If all this sounds vaguely -- and depressingly -- familiar, that’s because Scott Rosenberg’s script continues the contempt for fundamental storytelling exhibited by his work on Bruckheimer’s Armageddon (1998), without any of the kinetic wit and visual panache he brought to their first collaboration, Con Air (1997). Gone in Sixty Seconds clearly fancies itself a character-driven movie, but the characters themselves are woefully underdrawn, the result of numerous plot strands that leave no time for individual development ("the script was still evolving as we were attempting to cast," admits Sena in the production notes, and it shows). Thus, Cage is a wearily reluctant anti-hero who loves his momma (Grace Zabriskie, gone in not much more than sixty seconds after a single, borderline irrelevent scene) and has no time for distractions (Jolie, looking ridiculous in a greasy and garish blonde cornrow thing and in the movie for not much longer than Zabriskie with not much more to do). Stealing liberally from the structures of Armageddon and Con Air, which in turn swiped the concept of the nobly charged miscreants rounded up for a big score from The Professionals, The Dirty Dozen and The Wild Bunch, Rosenberg has cluttered the movie with so many characters and plot strands that nobody -- not even the leads -- make much of an impression.

Worse, the movie completely misses the delirious, naïve joy of livin’ large 1970s style that gave Halicki and his movies such an eccentric appeal. In place of the eye-poppingly conspicuous consumption of the admittedly garish period is a world of dingy garages and surly cohorts chiefly concerned with an absurdly irrational mix of greed and loyalty.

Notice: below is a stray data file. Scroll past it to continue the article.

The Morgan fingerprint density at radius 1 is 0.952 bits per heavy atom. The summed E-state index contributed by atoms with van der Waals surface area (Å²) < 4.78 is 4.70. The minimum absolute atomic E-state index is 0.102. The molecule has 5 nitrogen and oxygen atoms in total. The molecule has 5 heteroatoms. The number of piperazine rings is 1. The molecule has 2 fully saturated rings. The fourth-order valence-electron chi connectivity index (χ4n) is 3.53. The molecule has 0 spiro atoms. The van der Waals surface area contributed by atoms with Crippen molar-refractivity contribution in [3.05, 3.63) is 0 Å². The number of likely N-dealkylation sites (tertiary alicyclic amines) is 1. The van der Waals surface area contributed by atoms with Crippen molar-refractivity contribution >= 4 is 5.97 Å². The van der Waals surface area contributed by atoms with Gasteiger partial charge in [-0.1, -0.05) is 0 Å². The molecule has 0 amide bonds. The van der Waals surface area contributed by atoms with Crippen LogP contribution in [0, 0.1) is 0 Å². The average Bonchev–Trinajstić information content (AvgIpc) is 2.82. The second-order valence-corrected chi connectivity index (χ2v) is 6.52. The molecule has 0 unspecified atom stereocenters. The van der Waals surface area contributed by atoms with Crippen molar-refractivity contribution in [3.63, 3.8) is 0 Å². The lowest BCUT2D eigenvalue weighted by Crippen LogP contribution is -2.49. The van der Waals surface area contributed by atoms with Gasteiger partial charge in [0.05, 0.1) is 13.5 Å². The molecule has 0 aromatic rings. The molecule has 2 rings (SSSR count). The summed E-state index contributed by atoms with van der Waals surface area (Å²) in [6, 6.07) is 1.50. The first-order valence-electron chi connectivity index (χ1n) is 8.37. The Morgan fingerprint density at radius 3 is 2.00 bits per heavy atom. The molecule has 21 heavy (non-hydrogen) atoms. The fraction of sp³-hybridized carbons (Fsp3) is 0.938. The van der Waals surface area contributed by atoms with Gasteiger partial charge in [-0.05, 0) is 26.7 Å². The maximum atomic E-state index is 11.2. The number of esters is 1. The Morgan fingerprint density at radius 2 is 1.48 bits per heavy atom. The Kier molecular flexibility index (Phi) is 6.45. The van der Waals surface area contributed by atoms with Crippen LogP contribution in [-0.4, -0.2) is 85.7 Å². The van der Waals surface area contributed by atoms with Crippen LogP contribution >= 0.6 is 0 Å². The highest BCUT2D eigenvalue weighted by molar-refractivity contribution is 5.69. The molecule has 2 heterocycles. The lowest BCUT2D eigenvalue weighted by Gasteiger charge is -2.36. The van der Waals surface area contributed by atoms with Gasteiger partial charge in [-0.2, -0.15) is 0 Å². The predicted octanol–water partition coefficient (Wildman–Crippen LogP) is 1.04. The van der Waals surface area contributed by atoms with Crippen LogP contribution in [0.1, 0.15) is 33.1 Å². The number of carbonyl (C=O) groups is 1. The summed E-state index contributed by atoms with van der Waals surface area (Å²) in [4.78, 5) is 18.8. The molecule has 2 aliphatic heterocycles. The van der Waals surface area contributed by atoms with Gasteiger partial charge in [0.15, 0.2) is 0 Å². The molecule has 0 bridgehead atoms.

As directed by commercial and music video vet Sena (who claims to have worked for Halicki for a time during the filming of The Junkman in the early 1980s), the film is stylized to the point of distraction. Chris Lebanzon’s editing is abrupt and distracting, while much of the action seems to have been photographed (by first-time lenser Paul Cameron) at sunset, just after a heavy rain. And for a movie about cars and car chases there are no real thrills in the picture, with long passages of exposition (signaled, as in all Bruckheimer films, by major-chord musical passages) slowing things down considerably. The climactic car chase is nothing to get excited about either, capped by a mid-air escape jump as fake looking as it is poorly blocked.

Just about the only silver lining in this cloud is the involvement of executive producer Denice Halicki, who married Toby Halicki only a few months before the accident that took his life. Apparently involved in developing remakes of The Junkman and Deadline Auto Theft, she’d be well advised to let the originals speak for themselves (DVD editions would be nice), concentrate on the book she’s writing on the driver’s life, take Bruckheimer’s money for this ill-conceived wreck of a movie, and move on. Certainly in this crowded summer marketplace, Gone in Sixty Seconds has a title befitting its fate.

Directed by:
Dominic Sena

Nicolas Cage
Angelina Jolie
Giovanni Ribisi
Delroy Lindo
Will Patton
 Christopher Eccleston
Chi McBride
Robert Duvall
Vinnie Jones
Chi McBride
Scott Caan
 Timothy Olyphant
William Lee Scott
James Duval
TJ Cross
Frances Fisher
Grace Zabriskie

Written by:
Scott Rosenberg

Based on the 1974
Motion Picture
Written and 
Directed by:

Toby Halicki